My two pieces of advice are (1) don't commit yourself too much to a set route in advance (I had pretty much each day planned out in advance of me ever leaving home--while some planning can help reduce the costs, being able to change your plans would clearly open up more possibilities as you find them); and (2) plan to spend some time getting a job upon the return.

When I ended my traveling, it took around 4 months to start working again. The first month back I wasn't looking for a job; without much effort at all (and I admit that I got very lucky), I had 2 job offers (both from law firms, each of a better caliber than what I had left). In both job offers, it was clear that I only got the interview because of my trip--taking the trip is what set me apart from the other candidates, and one partner said that it took some serious guts to take the chance that I did. (Of course, I didn't see it that way, but I wasn't going to argue if it helped me get the job).

Looking back, I'm glad that I took the trip. It undoubtedly changed my life and career trajectory, and where I am now (expat in house attorney) is directly due to stepping on a plane to Auckland years ago. When I returned home, I wanted to go back out and travel again, but as time goes on, the desire for long-term world travel has lessened (RV'ing around the US and Canada does appeal, however). That being said, taking such a trip once, and you look like an adventurer. Taking it twice, and you might look like a bit of a flake.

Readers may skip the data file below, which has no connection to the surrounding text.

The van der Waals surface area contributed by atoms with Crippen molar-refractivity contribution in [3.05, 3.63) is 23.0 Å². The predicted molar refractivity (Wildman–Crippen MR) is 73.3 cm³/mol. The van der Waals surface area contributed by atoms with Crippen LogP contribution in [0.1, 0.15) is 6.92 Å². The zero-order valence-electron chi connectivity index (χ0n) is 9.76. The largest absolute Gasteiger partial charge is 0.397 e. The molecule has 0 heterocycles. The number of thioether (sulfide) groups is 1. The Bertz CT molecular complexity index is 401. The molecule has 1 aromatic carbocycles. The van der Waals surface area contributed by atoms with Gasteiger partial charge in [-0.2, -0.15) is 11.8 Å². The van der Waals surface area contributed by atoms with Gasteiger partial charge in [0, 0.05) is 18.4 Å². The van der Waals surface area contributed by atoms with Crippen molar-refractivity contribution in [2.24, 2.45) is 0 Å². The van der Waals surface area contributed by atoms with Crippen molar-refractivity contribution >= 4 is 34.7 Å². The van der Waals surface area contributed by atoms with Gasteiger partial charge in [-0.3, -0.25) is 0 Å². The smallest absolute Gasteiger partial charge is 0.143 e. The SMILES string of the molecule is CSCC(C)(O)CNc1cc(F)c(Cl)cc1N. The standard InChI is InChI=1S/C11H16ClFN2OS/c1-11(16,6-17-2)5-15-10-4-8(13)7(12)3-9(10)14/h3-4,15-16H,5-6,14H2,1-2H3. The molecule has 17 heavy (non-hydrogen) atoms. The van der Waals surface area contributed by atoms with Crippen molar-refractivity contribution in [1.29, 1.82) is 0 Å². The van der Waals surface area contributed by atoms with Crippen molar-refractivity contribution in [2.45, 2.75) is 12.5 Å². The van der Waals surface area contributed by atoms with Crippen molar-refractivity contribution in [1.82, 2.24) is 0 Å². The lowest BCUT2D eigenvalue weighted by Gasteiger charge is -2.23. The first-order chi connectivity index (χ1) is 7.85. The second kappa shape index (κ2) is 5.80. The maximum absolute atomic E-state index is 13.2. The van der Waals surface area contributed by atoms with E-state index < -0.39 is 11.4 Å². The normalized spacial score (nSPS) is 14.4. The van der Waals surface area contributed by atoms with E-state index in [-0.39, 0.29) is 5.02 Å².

I wouldn't at all be surprised if, at the end of your trip, you embarked on a totally different career path. Then again, you may decide to never return home too.


How did you communicate your trip to the recruiters? Did you put it on your resume?

I took a long trip, but I have never seen a need to bring it up as I felt it would be perceived as a negative rather than a positive.


It is a line item on my resume, just like a job would be. The job position is "Independent World Traveler" and the description is along the lines of "experienced the social, political, environmental, and educational aspects of 17 countries". Recruiters haven't ever asked about it in any type of negative light really (admittedly, my experience with them is limited); when I returned, I got the 2 job offers without using a recruiter, and I got head-hunted for my current job. The resume line item is much more of a conversation item than any sort of stumbling block.
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Re: Need advice: Taking a year off to travel

Postby coalcracker » Sat Mar 23, 2013 5:41 pm

I also wonder how much your daugher will remember given her age. Another consideration would be to wait until she is older and homeschool her for the year of your travels. Here is the story of a family that did this while riding bicycles from Alaska to southern Argentina:

http://familyonbikes.org/